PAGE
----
The iGCSE Lit course involves studying Jekyll & Hyde, revising The Tempest, an anthology of poetry and some unseen work, as well as the preparing for the *cough* *pointless* OCR Info and Ideas exam.  Nothing can be gained from kicking off any of this 4 weeks before they disappear on work experience.

So what can be gained?

I love this class.  They are top set.  It’s been a long time since I have had the pleasure of sharing a classroom with such an intelligent, like-able and hard working group of students.  And they aren’t boring, thank god.

Yet, as a result of rushing through the curriculum, I think we might have missed a prime opportunity to stretch them beyond what we now consider an A*.  Many of them will achieve A/A* grades but genuinely not from any particular input by me.  It is within their natural ability.

So if you could teach anything to a year 10 class what would it be?

Now is that time.

Where will I start?

If I wanted to we could study a great novel. But then we will be studying Jekyll next year, so I’ve ruled out reading an extended piece of fiction.  Added to this that many of the class have read already some of the novels I would considering teaching – Catcher in the Rye, Heart of Darkness etc.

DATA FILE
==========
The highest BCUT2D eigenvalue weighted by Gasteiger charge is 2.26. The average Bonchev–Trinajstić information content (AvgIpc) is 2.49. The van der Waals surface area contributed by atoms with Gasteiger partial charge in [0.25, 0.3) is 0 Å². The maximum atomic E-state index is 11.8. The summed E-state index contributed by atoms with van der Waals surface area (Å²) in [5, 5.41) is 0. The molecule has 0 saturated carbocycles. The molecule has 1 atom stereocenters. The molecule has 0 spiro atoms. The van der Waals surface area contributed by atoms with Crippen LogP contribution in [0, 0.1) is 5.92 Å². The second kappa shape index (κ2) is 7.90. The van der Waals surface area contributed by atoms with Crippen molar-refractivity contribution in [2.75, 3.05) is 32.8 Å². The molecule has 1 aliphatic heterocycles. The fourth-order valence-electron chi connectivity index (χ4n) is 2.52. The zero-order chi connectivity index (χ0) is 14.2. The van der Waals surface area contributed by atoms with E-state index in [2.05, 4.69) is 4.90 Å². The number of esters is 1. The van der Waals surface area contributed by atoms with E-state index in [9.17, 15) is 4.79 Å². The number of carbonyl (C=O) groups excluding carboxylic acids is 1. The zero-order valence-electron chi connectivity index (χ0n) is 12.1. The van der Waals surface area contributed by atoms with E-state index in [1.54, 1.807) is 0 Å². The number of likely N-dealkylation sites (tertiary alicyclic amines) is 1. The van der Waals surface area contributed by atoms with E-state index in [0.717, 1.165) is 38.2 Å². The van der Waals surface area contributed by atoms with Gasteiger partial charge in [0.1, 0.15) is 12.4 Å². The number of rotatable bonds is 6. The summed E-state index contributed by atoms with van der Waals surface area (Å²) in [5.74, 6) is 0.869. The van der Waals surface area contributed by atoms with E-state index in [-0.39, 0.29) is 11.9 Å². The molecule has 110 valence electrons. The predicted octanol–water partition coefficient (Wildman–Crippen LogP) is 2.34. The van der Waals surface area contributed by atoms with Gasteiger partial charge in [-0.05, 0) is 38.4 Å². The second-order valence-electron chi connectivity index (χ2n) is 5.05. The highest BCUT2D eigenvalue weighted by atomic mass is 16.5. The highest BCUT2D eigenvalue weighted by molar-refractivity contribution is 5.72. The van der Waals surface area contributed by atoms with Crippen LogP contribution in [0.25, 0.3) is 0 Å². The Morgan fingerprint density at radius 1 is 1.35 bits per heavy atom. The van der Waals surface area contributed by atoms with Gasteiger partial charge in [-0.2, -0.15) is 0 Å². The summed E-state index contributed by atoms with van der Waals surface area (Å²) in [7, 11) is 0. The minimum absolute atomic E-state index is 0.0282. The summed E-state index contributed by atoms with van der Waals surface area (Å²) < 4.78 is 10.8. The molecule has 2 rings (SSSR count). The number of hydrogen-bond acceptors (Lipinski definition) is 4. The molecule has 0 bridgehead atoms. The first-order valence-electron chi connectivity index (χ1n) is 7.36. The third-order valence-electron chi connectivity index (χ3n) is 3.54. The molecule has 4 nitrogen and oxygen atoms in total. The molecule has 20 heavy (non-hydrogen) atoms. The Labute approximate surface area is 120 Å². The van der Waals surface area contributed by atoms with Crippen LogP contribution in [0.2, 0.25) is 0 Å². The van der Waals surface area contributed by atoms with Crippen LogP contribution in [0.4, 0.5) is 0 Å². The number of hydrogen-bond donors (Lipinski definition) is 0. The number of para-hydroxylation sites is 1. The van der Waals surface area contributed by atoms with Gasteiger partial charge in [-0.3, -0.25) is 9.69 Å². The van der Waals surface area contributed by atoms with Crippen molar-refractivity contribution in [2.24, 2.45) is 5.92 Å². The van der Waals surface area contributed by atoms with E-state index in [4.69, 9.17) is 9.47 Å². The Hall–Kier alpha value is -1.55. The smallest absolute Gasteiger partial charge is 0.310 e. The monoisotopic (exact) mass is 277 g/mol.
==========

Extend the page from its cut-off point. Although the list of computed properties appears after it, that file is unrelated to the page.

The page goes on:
Also it would be foolhardy to go so far off piste that the class don’t learn anything useful for the coming year.  I can lay the groundwork for year 11 and perhaps prelude some A Level work using texts that rarely get any space in the English classroom these days.  Also, I am in love with short stories at the moment and am hoping the new GCSE will see the renaissance of short stories in KS3 and Ks4. So I might as well get ahead of the game.

What groundwork do I want to lay?  Well, they write good essays and having lived imaginative writing for two months, they now write well full stop.

What I don’t see, quite yet, is the ability to explore concepts in literature in an abstract way.  To discuss “childhood” or “ignorance” as an idea in literature.  They can discuss “ignorance” in Of Mice and Men and “childhood” in The Tempest.  But their ideas are specific, wedded to the text rather than discursive and exploratory.

So this is where I will begin:



I imagine this list will expand or reduce. But it is my starting place.

Here are some of the texts I will use:

The Open Window – Saki

The Possibility of Evil – Shirley Jackson

The Invisible Japanese Gentleman – Graham Greene

The Turn of the Screw – Henry James

12 Angry Men (the film version) – Reginald Rose

The Pit and The Pendulum – Poe

An Occurrence at Owl Creek Bridge – Ambrose Bierce

The list will also include poetry and extracts from drama.  I am aware that it looks relatively Gothic heavy – there is a reason for that (Jekyll & Hyde remember).

Just think – if you had this opportunity – what would you teach?

f scott


Thanks for reading.